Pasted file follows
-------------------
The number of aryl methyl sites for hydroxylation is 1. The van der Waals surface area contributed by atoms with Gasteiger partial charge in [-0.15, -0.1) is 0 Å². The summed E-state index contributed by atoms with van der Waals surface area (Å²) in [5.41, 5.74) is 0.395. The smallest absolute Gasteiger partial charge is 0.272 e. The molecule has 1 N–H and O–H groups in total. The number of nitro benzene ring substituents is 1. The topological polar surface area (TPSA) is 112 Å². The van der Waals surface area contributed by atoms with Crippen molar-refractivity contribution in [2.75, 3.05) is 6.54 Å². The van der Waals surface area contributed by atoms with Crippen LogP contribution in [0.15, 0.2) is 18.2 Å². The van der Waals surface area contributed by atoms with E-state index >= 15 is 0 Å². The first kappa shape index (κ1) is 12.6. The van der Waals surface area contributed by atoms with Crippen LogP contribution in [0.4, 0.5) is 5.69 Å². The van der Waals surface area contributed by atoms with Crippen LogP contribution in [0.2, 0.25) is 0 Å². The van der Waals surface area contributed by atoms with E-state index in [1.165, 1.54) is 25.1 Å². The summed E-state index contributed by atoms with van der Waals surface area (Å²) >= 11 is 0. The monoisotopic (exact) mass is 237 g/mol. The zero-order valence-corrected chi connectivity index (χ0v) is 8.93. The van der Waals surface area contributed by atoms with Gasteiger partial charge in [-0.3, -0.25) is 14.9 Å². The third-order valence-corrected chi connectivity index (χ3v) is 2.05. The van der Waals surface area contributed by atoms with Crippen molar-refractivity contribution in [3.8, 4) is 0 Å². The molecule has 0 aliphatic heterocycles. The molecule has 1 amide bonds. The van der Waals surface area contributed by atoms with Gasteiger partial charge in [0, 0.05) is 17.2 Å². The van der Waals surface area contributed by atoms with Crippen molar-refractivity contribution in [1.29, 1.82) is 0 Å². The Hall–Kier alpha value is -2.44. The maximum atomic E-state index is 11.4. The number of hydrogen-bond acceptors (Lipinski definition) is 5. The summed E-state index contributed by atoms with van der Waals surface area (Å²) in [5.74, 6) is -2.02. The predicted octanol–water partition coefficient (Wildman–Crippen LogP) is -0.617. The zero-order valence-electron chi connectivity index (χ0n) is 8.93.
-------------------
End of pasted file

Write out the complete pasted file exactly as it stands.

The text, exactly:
The number of aryl methyl sites for hydroxylation is 1. The van der Waals surface area contributed by atoms with Gasteiger partial charge in [-0.15, -0.1) is 0 Å². The summed E-state index contributed by atoms with van der Waals surface area (Å²) in [5.41, 5.74) is 0.395. The smallest absolute Gasteiger partial charge is 0.272 e. The molecule has 1 N–H and O–H groups in total. The number of nitro benzene ring substituents is 1. The topological polar surface area (TPSA) is 112 Å². The van der Waals surface area contributed by atoms with Crippen molar-refractivity contribution in [2.75, 3.05) is 6.54 Å². The van der Waals surface area contributed by atoms with Crippen LogP contribution in [0.15, 0.2) is 18.2 Å². The van der Waals surface area contributed by atoms with E-state index >= 15 is 0 Å². The first kappa shape index (κ1) is 12.6. The van der Waals surface area contributed by atoms with Crippen LogP contribution in [0.4, 0.5) is 5.69 Å². The van der Waals surface area contributed by atoms with Crippen LogP contribution in [0.2, 0.25) is 0 Å². The van der Waals surface area contributed by atoms with E-state index in [1.165, 1.54) is 25.1 Å². The summed E-state index contributed by atoms with van der Waals surface area (Å²) >= 11 is 0. The monoisotopic (exact) mass is 237 g/mol. The zero-order valence-corrected chi connectivity index (χ0v) is 8.93. The van der Waals surface area contributed by atoms with Gasteiger partial charge in [-0.3, -0.25) is 14.9 Å². The third-order valence-corrected chi connectivity index (χ3v) is 2.05. The van der Waals surface area contributed by atoms with Crippen molar-refractivity contribution in [3.8, 4) is 0 Å². The molecule has 0 aliphatic heterocycles. The molecule has 1 amide bonds. The van der Waals surface area contributed by atoms with Gasteiger partial charge in [0, 0.05) is 17.2 Å². The van der Waals surface area contributed by atoms with Crippen molar-refractivity contribution in [1.29, 1.82) is 0 Å². The Hall–Kier alpha value is -2.44. The maximum atomic E-state index is 11.4. The number of hydrogen-bond acceptors (Lipinski definition) is 5. The summed E-state index contributed by atoms with van der Waals surface area (Å²) in [5.74, 6) is -2.02. The predicted octanol–water partition coefficient (Wildman–Crippen LogP) is -0.617. The zero-order valence-electron chi connectivity index (χ0n) is 8.93.